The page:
Google Search reminded me yesterday that it was the great Russian film director's birthday. Sergei Eisenstein lived from 1898 to 1948 but in his career built a significant body of work, including the feature-length films: Strike (1925); Battleship Potemkin (1925); October (1928); Alexander Nevsky (1938); and Ivan the Terrible (1944).
I've seen all of the above except for Strike. Eisenstein's pictures were wide-screen though they weren't wide-screen, epic in scope, passionate, and always about people. Emotion was always present, whether the themes were about fighting for individuals' rights or battling in defence of the beautiful motherland.
Back in 1988 or 1989 I attended a screening of Battleship Potemkin at the Royal Ontario Museum (ROM) here in Toronto. I had seen the film before, but like many a great film, it revealed something new. The famous "Odessa Steps" sequence, famous for its staging and editing, and emotive power, hit me with great force. The picture was moving. I realized I was watery-eyed. Violence shown as being exactly what it is. Senseless.
Although a 'silent' film, of course there was a music score. It was not the original Edmund Meisel score (quite probably the version with a compilation of Dmitri Shostakovich material) but the sequence's power was heightened nonetheless.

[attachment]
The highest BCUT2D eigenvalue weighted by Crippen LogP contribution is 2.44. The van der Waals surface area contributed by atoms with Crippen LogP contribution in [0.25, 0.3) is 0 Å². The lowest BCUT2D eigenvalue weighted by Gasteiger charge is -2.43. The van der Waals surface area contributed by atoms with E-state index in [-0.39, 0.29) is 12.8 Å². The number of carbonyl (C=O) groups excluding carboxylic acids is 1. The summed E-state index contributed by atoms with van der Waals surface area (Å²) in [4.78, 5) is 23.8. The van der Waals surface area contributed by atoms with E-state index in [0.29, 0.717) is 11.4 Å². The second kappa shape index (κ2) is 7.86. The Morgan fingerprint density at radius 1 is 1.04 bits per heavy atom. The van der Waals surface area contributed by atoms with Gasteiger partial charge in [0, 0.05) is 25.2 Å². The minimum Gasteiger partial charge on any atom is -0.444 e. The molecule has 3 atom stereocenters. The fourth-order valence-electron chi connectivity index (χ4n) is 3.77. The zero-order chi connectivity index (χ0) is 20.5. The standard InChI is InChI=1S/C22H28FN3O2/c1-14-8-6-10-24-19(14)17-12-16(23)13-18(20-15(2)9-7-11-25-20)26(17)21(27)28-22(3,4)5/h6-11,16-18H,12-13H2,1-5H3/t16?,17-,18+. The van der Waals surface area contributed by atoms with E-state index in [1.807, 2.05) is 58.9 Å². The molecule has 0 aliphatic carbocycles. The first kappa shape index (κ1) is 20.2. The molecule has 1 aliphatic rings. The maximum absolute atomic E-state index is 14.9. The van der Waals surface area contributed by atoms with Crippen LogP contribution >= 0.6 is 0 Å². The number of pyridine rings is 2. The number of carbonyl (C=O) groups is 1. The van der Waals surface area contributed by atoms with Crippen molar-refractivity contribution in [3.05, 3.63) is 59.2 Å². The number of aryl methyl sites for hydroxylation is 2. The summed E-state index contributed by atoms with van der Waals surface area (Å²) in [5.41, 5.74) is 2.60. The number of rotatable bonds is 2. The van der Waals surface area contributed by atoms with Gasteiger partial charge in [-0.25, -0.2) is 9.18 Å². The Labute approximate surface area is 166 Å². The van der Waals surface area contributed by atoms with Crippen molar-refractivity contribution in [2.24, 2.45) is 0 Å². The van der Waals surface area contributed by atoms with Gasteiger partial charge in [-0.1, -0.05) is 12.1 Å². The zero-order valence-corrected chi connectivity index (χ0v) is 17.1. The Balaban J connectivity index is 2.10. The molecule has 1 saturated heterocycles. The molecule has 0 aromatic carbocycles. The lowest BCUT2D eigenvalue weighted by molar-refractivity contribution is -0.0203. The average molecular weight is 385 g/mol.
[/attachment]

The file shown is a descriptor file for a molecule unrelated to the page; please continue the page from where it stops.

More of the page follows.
Which reminds me.
In November of 1989 the Toronto Symphony Orchestra played a couple of special performances: As Alexander Nevsky rolled in Roy Thomson Hall its score was played live-to-picture. A 'sound' film, Nevsky had been designed by Eisenstein in a such way as to avoid having music tracks playing under dialogue, which meant that in this live concert hall presentation the orchestra could light up between dialogue sequences. Director Eisenstein worked with composer Sergei Prokofiev to make cinematic magic -- the melding of music and image, each serving the other. This score is, in my opinion, the greatest of all film scores. The absolute peak.
The presentation that day was magnificent. A showcase of how image and music fused as one becomes another art.
I should sit down and watch Strike.